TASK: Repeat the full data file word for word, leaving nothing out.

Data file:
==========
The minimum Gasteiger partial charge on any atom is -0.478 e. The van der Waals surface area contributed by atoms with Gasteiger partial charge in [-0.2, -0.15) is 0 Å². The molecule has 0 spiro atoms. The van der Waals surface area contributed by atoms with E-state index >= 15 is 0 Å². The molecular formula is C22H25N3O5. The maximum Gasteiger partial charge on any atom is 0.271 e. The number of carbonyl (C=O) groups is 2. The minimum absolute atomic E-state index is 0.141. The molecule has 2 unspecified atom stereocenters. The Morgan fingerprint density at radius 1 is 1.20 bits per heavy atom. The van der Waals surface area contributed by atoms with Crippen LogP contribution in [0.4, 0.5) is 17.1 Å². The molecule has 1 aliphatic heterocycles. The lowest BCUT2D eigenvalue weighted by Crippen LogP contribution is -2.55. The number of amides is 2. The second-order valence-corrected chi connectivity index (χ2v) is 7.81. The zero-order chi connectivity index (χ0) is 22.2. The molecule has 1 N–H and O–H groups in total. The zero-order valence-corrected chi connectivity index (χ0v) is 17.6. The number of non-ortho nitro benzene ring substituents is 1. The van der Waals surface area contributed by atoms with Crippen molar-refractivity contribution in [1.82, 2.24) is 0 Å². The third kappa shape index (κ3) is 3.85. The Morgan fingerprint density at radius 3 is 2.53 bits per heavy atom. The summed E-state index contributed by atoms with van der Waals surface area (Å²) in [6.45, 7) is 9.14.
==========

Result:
The minimum Gasteiger partial charge on any atom is -0.478 e. The van der Waals surface area contributed by atoms with Gasteiger partial charge in [-0.2, -0.15) is 0 Å². The molecule has 0 spiro atoms. The van der Waals surface area contributed by atoms with E-state index >= 15 is 0 Å². The molecular formula is C22H25N3O5. The maximum Gasteiger partial charge on any atom is 0.271 e. The number of carbonyl (C=O) groups is 2. The minimum absolute atomic E-state index is 0.141. The molecule has 2 unspecified atom stereocenters. The Morgan fingerprint density at radius 1 is 1.20 bits per heavy atom. The van der Waals surface area contributed by atoms with Crippen LogP contribution in [0.4, 0.5) is 17.1 Å². The molecule has 1 aliphatic heterocycles. The lowest BCUT2D eigenvalue weighted by Crippen LogP contribution is -2.55. The number of amides is 2. The second-order valence-corrected chi connectivity index (χ2v) is 7.81. The zero-order chi connectivity index (χ0) is 22.2. The molecule has 1 N–H and O–H groups in total. The zero-order valence-corrected chi connectivity index (χ0v) is 17.6. The number of non-ortho nitro benzene ring substituents is 1. The van der Waals surface area contributed by atoms with Crippen molar-refractivity contribution in [1.82, 2.24) is 0 Å². The third kappa shape index (κ3) is 3.85. The Morgan fingerprint density at radius 3 is 2.53 bits per heavy atom. The summed E-state index contributed by atoms with van der Waals surface area (Å²) in [6.45, 7) is 9.14.